Anderson v. Liberty Lobby, Inc., 477 U.S. 242, 248 (1986). To this end he must submit
“significant probative evidence” in support of his claim. State Farm Life Ins. Co. v.
Gutterman, 896 F.2d 116, 118 (5th Cir. 1990). “If the evidence is merely colorable, or is
not significantly probative, summary judgment may be granted.” Anderson, 477 U.S. at
249 (citations omitted).
A court may not make credibility determinations or weigh the evidence in ruling on
a motion for summary judgment. Reeves v. Sanderson Plumbing Prods., Inc., 530 U.S.
133, 150 (2000). The court is also required to view all evidence in the light most favorable
to the non-moving party and draw all reasonable inferences in that party’s favor. Clift v.
Clift, 210 F.3d 268, 270 (5th Cir. 2000). Under this standard, a genuine issue of material
fact exists if a reasonable trier of fact could render a verdict for the nonmoving party.
Brumfield v. Hollins, 551 F.3d 322, 326 (5th Cir. 2008).
LAW & APPLICATION
Under Erie Railroad Co. v. Tompkins, 304 U.S. 64 (1938), a federal court sitting in
diversity jurisdiction applies the substantive law of the forum state. Cates v. Sears, Roebuck
& Co., 928 F.2d 679, 687 (5th Cir. 1991). Louisiana law provides that an insurance policy
is a contract and that its provisions are construed using the general rules of contract
interpretation in the Louisiana Civil Code. Hanover Ins. Co. v. Superior Labor Svcs., Inc.,
179 F.Supp.3d 656, 675 (E.D. La. 2016). The words of the policy must be given their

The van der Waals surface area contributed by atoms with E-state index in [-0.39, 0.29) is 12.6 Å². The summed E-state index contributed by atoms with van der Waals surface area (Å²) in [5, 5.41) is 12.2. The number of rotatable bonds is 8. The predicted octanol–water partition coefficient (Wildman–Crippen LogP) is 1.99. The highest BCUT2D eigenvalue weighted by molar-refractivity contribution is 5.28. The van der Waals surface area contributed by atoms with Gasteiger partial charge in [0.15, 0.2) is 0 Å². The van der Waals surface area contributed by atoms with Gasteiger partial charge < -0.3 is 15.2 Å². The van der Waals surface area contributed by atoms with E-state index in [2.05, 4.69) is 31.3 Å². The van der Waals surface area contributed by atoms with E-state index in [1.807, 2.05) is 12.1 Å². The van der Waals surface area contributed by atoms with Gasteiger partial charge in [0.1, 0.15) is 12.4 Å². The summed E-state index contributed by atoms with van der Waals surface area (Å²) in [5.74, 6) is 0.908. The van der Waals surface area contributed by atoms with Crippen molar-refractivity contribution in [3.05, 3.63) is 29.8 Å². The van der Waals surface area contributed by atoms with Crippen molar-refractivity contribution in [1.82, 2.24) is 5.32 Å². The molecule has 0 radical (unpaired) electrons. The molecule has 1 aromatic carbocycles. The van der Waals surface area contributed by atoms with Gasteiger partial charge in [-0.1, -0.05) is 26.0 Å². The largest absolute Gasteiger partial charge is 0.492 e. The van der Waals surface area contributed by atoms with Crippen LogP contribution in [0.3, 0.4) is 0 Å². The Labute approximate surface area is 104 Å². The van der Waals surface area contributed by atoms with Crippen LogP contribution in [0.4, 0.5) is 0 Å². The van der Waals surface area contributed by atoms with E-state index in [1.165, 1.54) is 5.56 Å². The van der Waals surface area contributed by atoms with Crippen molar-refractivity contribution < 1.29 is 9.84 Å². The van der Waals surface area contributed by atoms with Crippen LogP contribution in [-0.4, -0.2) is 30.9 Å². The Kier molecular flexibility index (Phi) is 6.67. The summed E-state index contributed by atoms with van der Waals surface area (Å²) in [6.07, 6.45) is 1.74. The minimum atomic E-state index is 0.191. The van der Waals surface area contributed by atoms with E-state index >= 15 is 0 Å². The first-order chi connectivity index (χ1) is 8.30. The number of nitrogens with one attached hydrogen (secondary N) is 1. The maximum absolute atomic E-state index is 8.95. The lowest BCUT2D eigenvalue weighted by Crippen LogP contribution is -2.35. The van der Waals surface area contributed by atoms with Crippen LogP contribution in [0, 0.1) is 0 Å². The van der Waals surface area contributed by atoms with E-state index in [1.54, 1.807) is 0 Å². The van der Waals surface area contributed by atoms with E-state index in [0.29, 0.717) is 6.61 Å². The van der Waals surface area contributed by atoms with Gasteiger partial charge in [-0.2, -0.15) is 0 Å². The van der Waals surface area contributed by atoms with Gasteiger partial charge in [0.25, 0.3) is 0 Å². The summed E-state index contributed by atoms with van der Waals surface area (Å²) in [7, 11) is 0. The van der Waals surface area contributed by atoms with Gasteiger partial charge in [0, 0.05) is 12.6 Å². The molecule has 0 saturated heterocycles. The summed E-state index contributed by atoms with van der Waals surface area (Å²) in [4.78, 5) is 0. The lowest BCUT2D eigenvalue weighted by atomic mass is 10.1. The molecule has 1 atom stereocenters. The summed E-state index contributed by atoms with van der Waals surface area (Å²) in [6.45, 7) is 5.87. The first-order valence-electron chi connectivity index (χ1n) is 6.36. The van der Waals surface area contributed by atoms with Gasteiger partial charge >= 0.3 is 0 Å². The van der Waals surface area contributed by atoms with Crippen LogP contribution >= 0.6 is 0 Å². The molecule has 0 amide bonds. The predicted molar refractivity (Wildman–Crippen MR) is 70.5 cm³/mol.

generally prevailing meaning and “interpreted in light of the other provisions so that each
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is given the meaning suggested by the contract as a whole.” Coleman v. Sch. Bd. of
Richland Par., 418 F.3d 511, 516–17 (5th Cir. 2005) (citing La. Civ. Code arts. 2047,
While the insured must show that a claim falls within a policy’s terms, the insurer
bears the burden of showing that an exclusion applies. Doerr v. Mobil Oil Corp., 774 So.2d
119, 124 (La. 2000). Ambiguities in the policy, including within an exclusionary clause,
must be construed against the insurer and in favor of coverage. Coleman, 418 F.3d at 517.
The court resolves an ambiguity by asking “how a reasonable insurance policy purchaser
would construe the clause at the time the insurance contract was entered.” Id.
Under its “Jewelers Block Coverage Form,” Great American’s policy provides that
it will pay for “direct physical loss of or damage to Covered Property from Covered Causes
of Loss.” Doc. 20, att. 4, p. 24. The parties do not dispute that the Rolex watches stocked
by Nederland are covered property. “Covered Causes of Loss,” meanwhile, is defined as
“Direct Physical Loss or Damage to the Covered Property except those causes of loss listed
in the exclusions.” Id. at 25. Among the exclusions, Great American states that it will not
pay for “loss or damage caused by or resulting from . . . [d]elay, loss of use, loss of market
or any other consequential loss.” Id. at 27.
Great American relies on this exclusion for the position that, while it is liable for
repair costs for the watches that were damaged during the robbery, it is not liable for any
diminution in their value. Nederland maintains that the provision is ambiguous and that the
physical damage to the watches is inseparable from their resulting decrease in value.
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“Insurance companies in Louisiana are permitted to exclude coverage for